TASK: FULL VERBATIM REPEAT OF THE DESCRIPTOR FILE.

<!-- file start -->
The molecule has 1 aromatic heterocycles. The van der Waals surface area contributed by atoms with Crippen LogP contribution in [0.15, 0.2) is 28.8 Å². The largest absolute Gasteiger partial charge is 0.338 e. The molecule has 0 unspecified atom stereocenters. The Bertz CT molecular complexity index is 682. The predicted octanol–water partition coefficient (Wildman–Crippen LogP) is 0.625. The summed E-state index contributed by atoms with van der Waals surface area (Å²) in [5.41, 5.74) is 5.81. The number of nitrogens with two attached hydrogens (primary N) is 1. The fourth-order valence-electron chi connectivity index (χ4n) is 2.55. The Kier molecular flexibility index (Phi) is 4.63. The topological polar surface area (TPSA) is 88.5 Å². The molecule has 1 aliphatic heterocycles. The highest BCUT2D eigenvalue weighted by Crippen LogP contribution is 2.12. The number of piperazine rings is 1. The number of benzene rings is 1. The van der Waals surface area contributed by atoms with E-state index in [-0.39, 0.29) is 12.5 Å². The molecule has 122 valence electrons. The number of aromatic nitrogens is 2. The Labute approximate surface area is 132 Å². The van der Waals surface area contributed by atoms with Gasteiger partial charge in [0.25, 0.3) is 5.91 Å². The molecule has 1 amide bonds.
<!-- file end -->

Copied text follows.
The molecule has 1 aromatic heterocycles. The van der Waals surface area contributed by atoms with Crippen LogP contribution in [0.15, 0.2) is 28.8 Å². The largest absolute Gasteiger partial charge is 0.338 e. The molecule has 0 unspecified atom stereocenters. The Bertz CT molecular complexity index is 682. The predicted octanol–water partition coefficient (Wildman–Crippen LogP) is 0.625. The summed E-state index contributed by atoms with van der Waals surface area (Å²) in [5.41, 5.74) is 5.81. The number of nitrogens with two attached hydrogens (primary N) is 1. The fourth-order valence-electron chi connectivity index (χ4n) is 2.55. The Kier molecular flexibility index (Phi) is 4.63. The topological polar surface area (TPSA) is 88.5 Å². The molecule has 1 aliphatic heterocycles. The highest BCUT2D eigenvalue weighted by Crippen LogP contribution is 2.12. The number of piperazine rings is 1. The number of benzene rings is 1. The van der Waals surface area contributed by atoms with E-state index in [-0.39, 0.29) is 12.5 Å². The molecule has 122 valence electrons. The number of aromatic nitrogens is 2. The Labute approximate surface area is 132 Å². The van der Waals surface area contributed by atoms with Gasteiger partial charge in [0.25, 0.3) is 5.91 Å². The molecule has 1 amide bonds.